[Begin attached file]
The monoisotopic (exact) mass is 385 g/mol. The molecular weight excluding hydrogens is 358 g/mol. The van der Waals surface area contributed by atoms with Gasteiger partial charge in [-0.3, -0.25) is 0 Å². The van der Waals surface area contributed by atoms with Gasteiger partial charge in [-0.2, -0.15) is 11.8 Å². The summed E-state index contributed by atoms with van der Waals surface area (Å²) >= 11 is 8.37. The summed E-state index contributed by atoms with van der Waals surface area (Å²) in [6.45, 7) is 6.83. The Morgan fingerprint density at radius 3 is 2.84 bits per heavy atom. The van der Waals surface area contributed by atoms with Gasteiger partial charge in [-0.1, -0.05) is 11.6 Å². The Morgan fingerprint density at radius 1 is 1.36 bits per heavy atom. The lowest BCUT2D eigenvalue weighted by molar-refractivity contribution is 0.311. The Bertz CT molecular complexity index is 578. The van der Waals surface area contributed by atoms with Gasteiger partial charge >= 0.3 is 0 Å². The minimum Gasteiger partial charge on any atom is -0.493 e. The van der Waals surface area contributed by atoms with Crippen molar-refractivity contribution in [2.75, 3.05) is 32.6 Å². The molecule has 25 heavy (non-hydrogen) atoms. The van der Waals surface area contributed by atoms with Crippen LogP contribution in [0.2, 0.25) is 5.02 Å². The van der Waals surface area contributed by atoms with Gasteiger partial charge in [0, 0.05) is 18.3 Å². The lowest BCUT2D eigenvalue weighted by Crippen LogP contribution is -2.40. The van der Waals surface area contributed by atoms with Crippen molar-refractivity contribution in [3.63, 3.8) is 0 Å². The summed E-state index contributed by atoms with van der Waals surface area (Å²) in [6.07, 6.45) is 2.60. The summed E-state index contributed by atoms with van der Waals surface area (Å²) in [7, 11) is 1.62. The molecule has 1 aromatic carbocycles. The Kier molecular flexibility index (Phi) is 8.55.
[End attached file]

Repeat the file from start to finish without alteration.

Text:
The monoisotopic (exact) mass is 385 g/mol. The molecular weight excluding hydrogens is 358 g/mol. The van der Waals surface area contributed by atoms with Gasteiger partial charge in [-0.3, -0.25) is 0 Å². The van der Waals surface area contributed by atoms with Gasteiger partial charge in [-0.2, -0.15) is 11.8 Å². The summed E-state index contributed by atoms with van der Waals surface area (Å²) >= 11 is 8.37. The summed E-state index contributed by atoms with van der Waals surface area (Å²) in [6.45, 7) is 6.83. The Morgan fingerprint density at radius 3 is 2.84 bits per heavy atom. The van der Waals surface area contributed by atoms with Gasteiger partial charge in [-0.1, -0.05) is 11.6 Å². The Morgan fingerprint density at radius 1 is 1.36 bits per heavy atom. The lowest BCUT2D eigenvalue weighted by molar-refractivity contribution is 0.311. The Bertz CT molecular complexity index is 578. The van der Waals surface area contributed by atoms with Gasteiger partial charge >= 0.3 is 0 Å². The minimum Gasteiger partial charge on any atom is -0.493 e. The van der Waals surface area contributed by atoms with Crippen molar-refractivity contribution in [2.75, 3.05) is 32.6 Å². The molecule has 25 heavy (non-hydrogen) atoms. The van der Waals surface area contributed by atoms with Crippen LogP contribution in [0.2, 0.25) is 5.02 Å². The van der Waals surface area contributed by atoms with Gasteiger partial charge in [0, 0.05) is 18.3 Å². The lowest BCUT2D eigenvalue weighted by Crippen LogP contribution is -2.40. The van der Waals surface area contributed by atoms with Crippen molar-refractivity contribution in [3.63, 3.8) is 0 Å². The summed E-state index contributed by atoms with van der Waals surface area (Å²) in [6.07, 6.45) is 2.60. The summed E-state index contributed by atoms with van der Waals surface area (Å²) in [7, 11) is 1.62. The molecule has 1 aromatic carbocycles. The Kier molecular flexibility index (Phi) is 8.55.